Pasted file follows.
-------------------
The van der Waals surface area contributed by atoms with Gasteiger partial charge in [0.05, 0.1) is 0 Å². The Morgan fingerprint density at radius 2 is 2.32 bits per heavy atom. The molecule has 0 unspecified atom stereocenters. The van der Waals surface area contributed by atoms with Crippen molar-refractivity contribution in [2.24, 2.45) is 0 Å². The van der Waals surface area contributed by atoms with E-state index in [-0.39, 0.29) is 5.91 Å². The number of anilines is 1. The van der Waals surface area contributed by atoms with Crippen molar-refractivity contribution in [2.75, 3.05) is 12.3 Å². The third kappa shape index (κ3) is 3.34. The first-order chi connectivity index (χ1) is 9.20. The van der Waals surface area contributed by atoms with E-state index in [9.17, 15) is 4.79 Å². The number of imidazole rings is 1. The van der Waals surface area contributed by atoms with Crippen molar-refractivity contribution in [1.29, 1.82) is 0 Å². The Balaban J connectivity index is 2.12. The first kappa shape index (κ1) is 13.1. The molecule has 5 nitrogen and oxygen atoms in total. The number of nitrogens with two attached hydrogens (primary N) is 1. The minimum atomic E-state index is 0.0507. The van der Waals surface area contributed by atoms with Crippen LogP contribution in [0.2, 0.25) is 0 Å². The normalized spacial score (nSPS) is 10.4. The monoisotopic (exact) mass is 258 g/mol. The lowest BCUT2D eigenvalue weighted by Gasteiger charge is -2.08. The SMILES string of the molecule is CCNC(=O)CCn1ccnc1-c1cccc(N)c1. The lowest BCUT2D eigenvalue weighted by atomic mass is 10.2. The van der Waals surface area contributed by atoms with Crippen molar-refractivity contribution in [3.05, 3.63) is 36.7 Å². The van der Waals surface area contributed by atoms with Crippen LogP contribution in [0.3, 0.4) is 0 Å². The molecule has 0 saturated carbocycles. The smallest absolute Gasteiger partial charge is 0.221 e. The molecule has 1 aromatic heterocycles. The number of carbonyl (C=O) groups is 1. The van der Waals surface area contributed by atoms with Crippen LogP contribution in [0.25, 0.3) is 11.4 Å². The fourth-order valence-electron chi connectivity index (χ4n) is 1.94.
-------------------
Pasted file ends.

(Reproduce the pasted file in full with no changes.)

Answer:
The van der Waals surface area contributed by atoms with Gasteiger partial charge in [0.05, 0.1) is 0 Å². The Morgan fingerprint density at radius 2 is 2.32 bits per heavy atom. The molecule has 0 unspecified atom stereocenters. The van der Waals surface area contributed by atoms with Crippen molar-refractivity contribution in [2.24, 2.45) is 0 Å². The van der Waals surface area contributed by atoms with E-state index in [-0.39, 0.29) is 5.91 Å². The number of anilines is 1. The van der Waals surface area contributed by atoms with Crippen molar-refractivity contribution in [2.75, 3.05) is 12.3 Å². The third kappa shape index (κ3) is 3.34. The first-order chi connectivity index (χ1) is 9.20. The van der Waals surface area contributed by atoms with E-state index in [9.17, 15) is 4.79 Å². The number of imidazole rings is 1. The van der Waals surface area contributed by atoms with Crippen molar-refractivity contribution in [1.29, 1.82) is 0 Å². The Balaban J connectivity index is 2.12. The first kappa shape index (κ1) is 13.1. The molecule has 5 nitrogen and oxygen atoms in total. The number of nitrogens with two attached hydrogens (primary N) is 1. The minimum atomic E-state index is 0.0507. The van der Waals surface area contributed by atoms with Crippen LogP contribution in [0.2, 0.25) is 0 Å². The normalized spacial score (nSPS) is 10.4. The monoisotopic (exact) mass is 258 g/mol. The lowest BCUT2D eigenvalue weighted by Gasteiger charge is -2.08. The SMILES string of the molecule is CCNC(=O)CCn1ccnc1-c1cccc(N)c1. The lowest BCUT2D eigenvalue weighted by atomic mass is 10.2. The van der Waals surface area contributed by atoms with Crippen molar-refractivity contribution in [3.05, 3.63) is 36.7 Å². The van der Waals surface area contributed by atoms with Crippen LogP contribution in [0.3, 0.4) is 0 Å². The molecule has 0 saturated carbocycles. The smallest absolute Gasteiger partial charge is 0.221 e. The molecule has 1 aromatic heterocycles. The number of carbonyl (C=O) groups is 1. The van der Waals surface area contributed by atoms with Crippen LogP contribution in [0.25, 0.3) is 11.4 Å². The fourth-order valence-electron chi connectivity index (χ4n) is 1.94.